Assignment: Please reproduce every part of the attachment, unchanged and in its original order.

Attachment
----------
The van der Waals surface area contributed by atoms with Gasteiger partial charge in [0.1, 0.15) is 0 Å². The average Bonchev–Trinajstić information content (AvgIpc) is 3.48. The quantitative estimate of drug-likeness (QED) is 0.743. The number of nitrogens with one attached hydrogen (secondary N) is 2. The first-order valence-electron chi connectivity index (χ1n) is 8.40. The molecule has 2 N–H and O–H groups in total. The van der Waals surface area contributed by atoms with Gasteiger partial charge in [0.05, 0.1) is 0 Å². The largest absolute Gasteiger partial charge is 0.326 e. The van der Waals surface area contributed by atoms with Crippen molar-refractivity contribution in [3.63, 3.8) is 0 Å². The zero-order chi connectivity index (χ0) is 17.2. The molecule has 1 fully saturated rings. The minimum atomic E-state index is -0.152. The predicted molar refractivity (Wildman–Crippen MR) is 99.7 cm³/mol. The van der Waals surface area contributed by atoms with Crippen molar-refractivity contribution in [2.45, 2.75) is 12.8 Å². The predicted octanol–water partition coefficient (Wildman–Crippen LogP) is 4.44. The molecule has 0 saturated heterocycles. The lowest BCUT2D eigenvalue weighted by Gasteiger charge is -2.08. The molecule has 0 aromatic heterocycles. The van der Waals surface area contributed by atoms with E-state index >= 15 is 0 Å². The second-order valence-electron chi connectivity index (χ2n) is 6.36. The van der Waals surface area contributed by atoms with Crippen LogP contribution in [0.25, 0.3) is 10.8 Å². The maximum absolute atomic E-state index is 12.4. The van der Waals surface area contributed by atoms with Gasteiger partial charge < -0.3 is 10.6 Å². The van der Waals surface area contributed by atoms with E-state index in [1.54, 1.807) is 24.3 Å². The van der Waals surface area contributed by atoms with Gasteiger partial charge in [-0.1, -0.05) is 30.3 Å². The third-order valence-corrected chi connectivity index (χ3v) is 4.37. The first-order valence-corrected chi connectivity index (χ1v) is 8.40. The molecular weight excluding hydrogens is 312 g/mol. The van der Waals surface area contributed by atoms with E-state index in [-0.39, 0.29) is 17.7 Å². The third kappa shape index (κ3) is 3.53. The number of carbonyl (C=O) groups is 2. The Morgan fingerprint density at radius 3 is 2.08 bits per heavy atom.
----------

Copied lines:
The van der Waals surface area contributed by atoms with Gasteiger partial charge in [0.1, 0.15) is 0 Å². The average Bonchev–Trinajstić information content (AvgIpc) is 3.48. The quantitative estimate of drug-likeness (QED) is 0.743. The number of nitrogens with one attached hydrogen (secondary N) is 2. The first-order valence-electron chi connectivity index (χ1n) is 8.40. The molecule has 2 N–H and O–H groups in total. The van der Waals surface area contributed by atoms with Gasteiger partial charge in [0.05, 0.1) is 0 Å². The largest absolute Gasteiger partial charge is 0.326 e. The van der Waals surface area contributed by atoms with Crippen molar-refractivity contribution in [3.63, 3.8) is 0 Å². The zero-order chi connectivity index (χ0) is 17.2. The molecule has 1 fully saturated rings. The minimum atomic E-state index is -0.152. The predicted molar refractivity (Wildman–Crippen MR) is 99.7 cm³/mol. The van der Waals surface area contributed by atoms with Crippen molar-refractivity contribution in [2.45, 2.75) is 12.8 Å². The predicted octanol–water partition coefficient (Wildman–Crippen LogP) is 4.44. The molecule has 0 saturated heterocycles. The lowest BCUT2D eigenvalue weighted by Gasteiger charge is -2.08. The molecule has 0 aromatic heterocycles. The van der Waals surface area contributed by atoms with E-state index >= 15 is 0 Å². The second-order valence-electron chi connectivity index (χ2n) is 6.36. The van der Waals surface area contributed by atoms with Crippen LogP contribution in [0.25, 0.3) is 10.8 Å². The maximum absolute atomic E-state index is 12.4. The van der Waals surface area contributed by atoms with Gasteiger partial charge < -0.3 is 10.6 Å². The van der Waals surface area contributed by atoms with E-state index in [1.54, 1.807) is 24.3 Å². The van der Waals surface area contributed by atoms with Gasteiger partial charge in [-0.1, -0.05) is 30.3 Å². The third-order valence-corrected chi connectivity index (χ3v) is 4.37. The first-order valence-corrected chi connectivity index (χ1v) is 8.40. The molecular weight excluding hydrogens is 312 g/mol. The van der Waals surface area contributed by atoms with E-state index in [-0.39, 0.29) is 17.7 Å². The third kappa shape index (κ3) is 3.53. The number of carbonyl (C=O) groups is 2. The Morgan fingerprint density at radius 3 is 2.08 bits per heavy atom.